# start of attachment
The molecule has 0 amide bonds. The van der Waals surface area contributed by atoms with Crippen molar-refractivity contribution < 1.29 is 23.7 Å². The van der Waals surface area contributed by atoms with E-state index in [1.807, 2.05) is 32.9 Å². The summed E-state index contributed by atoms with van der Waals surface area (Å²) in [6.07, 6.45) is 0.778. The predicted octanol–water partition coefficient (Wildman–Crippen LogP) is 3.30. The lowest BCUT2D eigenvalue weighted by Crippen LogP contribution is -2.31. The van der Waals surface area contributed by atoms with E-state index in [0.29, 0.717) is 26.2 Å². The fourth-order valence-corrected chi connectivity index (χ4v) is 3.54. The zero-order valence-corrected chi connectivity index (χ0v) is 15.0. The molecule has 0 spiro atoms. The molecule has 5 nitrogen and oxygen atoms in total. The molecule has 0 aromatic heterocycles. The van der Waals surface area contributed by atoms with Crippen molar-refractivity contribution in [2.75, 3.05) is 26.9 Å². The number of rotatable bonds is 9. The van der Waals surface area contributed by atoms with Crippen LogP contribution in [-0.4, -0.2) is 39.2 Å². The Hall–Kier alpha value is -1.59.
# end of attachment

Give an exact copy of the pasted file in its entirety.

The molecule has 0 amide bonds. The van der Waals surface area contributed by atoms with Crippen molar-refractivity contribution < 1.29 is 23.7 Å². The van der Waals surface area contributed by atoms with E-state index in [1.807, 2.05) is 32.9 Å². The summed E-state index contributed by atoms with van der Waals surface area (Å²) in [6.07, 6.45) is 0.778. The predicted octanol–water partition coefficient (Wildman–Crippen LogP) is 3.30. The lowest BCUT2D eigenvalue weighted by Crippen LogP contribution is -2.31. The van der Waals surface area contributed by atoms with E-state index in [0.29, 0.717) is 26.2 Å². The fourth-order valence-corrected chi connectivity index (χ4v) is 3.54. The zero-order valence-corrected chi connectivity index (χ0v) is 15.0. The molecule has 0 spiro atoms. The molecule has 5 nitrogen and oxygen atoms in total. The molecule has 0 aromatic heterocycles. The van der Waals surface area contributed by atoms with Crippen molar-refractivity contribution in [2.75, 3.05) is 26.9 Å². The number of rotatable bonds is 9. The van der Waals surface area contributed by atoms with Crippen LogP contribution in [-0.4, -0.2) is 39.2 Å². The Hall–Kier alpha value is -1.59.